“I didn’t think he’d do it. I really didn’t think he would.” That’s how I open my book, with a short “midrash“ – a short readers and writer’s response to the story in the context of all the Abraham stories that come before.
And then, in the next chapter, I introduce the author of Genesis 22 and the writing of the story. Those pages are pure speculation. No one knows for sure who wrote those nineteen lines of scripture, let alone what he (I explain much later in the book that no one thinks the story was written by a woman) was thinking as he wrote, let alone his interaction with his editors or his wife, or even when the story was written or what parts of the cycle of Abraham stories (of which it is the climax) were written before (in my version it is late to the Abraham cycle) and what parts were written afterward.
Jane Smiley called those pages amusing and shameless, and I would add wholly anachronistic. There is, I believe, plenty of literary and figurative truth in them, starting with the first line of Chapter 2 (“He was a writer”: no one who appreciates the story as a story would deny that) but the historical truth comes later.
And already people are asking why? Why open a non-fiction book with speculation. The answer is pretty simple: The subject is as close to infinite as a subject can get. In a book of 250 pages I have probably not even sampled one percent of one percent of the exegesis that’s been translated into English, and the vast majority of it probably hasn’t been translated into English. My book moves chronologically but it is less a survey than a series of soundings. There is, inevitably, a lot of repetition, and for it not to be tedious (or more tedious than it is) it had to be written from a point of view.
But what point of view? I struggled with that question for years, and in fact I probably have more than half a dozen versions (not drafts, but very different versions) of the opening 30 pages, the pages which I establish the narrator’s point of view and voice. They are still on my hard drive. One is simply from my point of view, James Goodman, writer and professor of history, from soups to nuts. But I was never happy about the way that version sounded, the way I sounded as narrator. It was too serious, too straight, too stiff. One is from the point of view of the author of the story, an author who feels he wrote a pretty straightforward story about obedience to God. He likes the story, which makes it all the more frustrating as he discovers that every Tom, Dick, and Harry (or Jubilees, Philo, and Josephus) feels free to revise it, add characters and dialog and scenes and thereby twist the story and its meaning in every imaginable way, including versions in which Isaac actually dies. Another is from four points of view, Abraham, Isaac, Sarah, and God. There are, alas, others.
In the end I settled on the perspective of writer (and reader, since all writers are the first readers of their own work) who thought the author got the story wrong and who wanted to revise it. He is not able to revise it (for reasons you need to read those pages to understand). So he pins his hope on (and takes some consolation from) the idea (provided by his wife) that the story will ultimately be revised by others. “Someone will revise it,” she says. The perspective of a writer who thought he got the story wrong provided the moral center I wanted (grave reservations about the story) as well as the tension I wanted (Was she right? Would the story actually be revised? If so, how, when, and why?). It also provided the forward momentum I thought my narrative needed (as I watched the history or life of the story unfold).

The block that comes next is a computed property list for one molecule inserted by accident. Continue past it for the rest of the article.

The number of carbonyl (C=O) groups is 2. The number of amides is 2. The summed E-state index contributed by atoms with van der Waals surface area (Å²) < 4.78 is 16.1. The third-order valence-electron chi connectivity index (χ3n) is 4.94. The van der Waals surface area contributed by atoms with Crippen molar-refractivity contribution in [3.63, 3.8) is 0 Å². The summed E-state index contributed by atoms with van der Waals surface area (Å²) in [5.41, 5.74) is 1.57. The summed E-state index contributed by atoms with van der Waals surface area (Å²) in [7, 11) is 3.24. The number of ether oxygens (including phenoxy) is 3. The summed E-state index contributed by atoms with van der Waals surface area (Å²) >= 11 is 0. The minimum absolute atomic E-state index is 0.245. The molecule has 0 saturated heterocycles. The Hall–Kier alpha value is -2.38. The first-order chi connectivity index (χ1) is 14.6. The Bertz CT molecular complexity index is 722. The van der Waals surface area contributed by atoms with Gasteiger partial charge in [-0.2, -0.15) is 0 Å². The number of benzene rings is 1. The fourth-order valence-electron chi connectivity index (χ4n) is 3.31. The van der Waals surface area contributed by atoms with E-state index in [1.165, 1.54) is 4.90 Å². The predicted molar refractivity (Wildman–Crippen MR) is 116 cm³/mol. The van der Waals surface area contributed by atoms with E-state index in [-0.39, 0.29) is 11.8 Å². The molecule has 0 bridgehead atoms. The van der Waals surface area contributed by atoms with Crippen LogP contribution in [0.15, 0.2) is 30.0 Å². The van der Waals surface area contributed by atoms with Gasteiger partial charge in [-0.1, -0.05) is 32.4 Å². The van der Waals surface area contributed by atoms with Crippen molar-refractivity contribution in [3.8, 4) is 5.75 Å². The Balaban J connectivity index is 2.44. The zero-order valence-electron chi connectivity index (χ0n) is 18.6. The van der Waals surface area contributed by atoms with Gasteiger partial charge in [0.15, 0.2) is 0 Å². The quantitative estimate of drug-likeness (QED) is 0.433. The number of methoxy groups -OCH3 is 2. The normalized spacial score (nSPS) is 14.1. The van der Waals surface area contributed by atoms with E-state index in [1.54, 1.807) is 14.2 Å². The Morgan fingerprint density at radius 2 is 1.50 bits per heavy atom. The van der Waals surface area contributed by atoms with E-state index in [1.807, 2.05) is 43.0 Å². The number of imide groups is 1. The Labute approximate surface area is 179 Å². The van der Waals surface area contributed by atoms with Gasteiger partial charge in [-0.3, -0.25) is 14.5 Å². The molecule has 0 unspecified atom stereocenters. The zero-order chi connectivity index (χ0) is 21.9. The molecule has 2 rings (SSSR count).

“But where,” my real wife asked recently, when she started reading the book, for the first time, “did your narrator’s voice come from? Who is it? I like it, but it isn’t you.”
“No, I said it isn’t.”
“It never is,” she said. “But this one is more so.”
“I think that’s right,” I said. My narrator is, like all narrators and then some, a character all his own, some amalgam of voices, a writer, a reader, a father, a historian, a skeptic, and a Jew.
Like many people I know, I first heard the story of Abraham and Isaac as a child. I couldn’t have been older than thirteen. I was probably closer to ten. But I learned the story differently from many if not most of the Christian and Muslim and even some Jewish kids my age. The Christian kids learned that the story was about Abraham’s faith in God, who could, if need be, bring Isaac back from the dead. Abraham’s sacrifice was a prefiguration of a greater sacrifice to come. The Muslim and many Jewish kids learned that the story demonstrated the very essence of what it means to be a Muslim or Jew, complete submission or obedience to God.
I learned that the story was God’s way of proclaiming his opposition to human sacrifice.
Our Hebrew-school teacher explained it exactly as our Hebrew-school textbook did: God, he said, had brought Abraham to a new land. A good and fertile land, where it was common for pagan tribes, hoping to keep the crops and flocks coming, to sacrifice first-born sons to God. Then one day, God commanded Abraham to sacrifice Isaac, the beloved son of his old age. Abraham set out to do it, and was about to, when God stopped him. He sacrificed a ram instead. In the end, Abraham had “demonstrated his—and the Jews’—heroic willingness to accept God and His law,” and God had “proclaimed” that “He could not accept human blood, that He rejected all human sacrifices.” Continue reading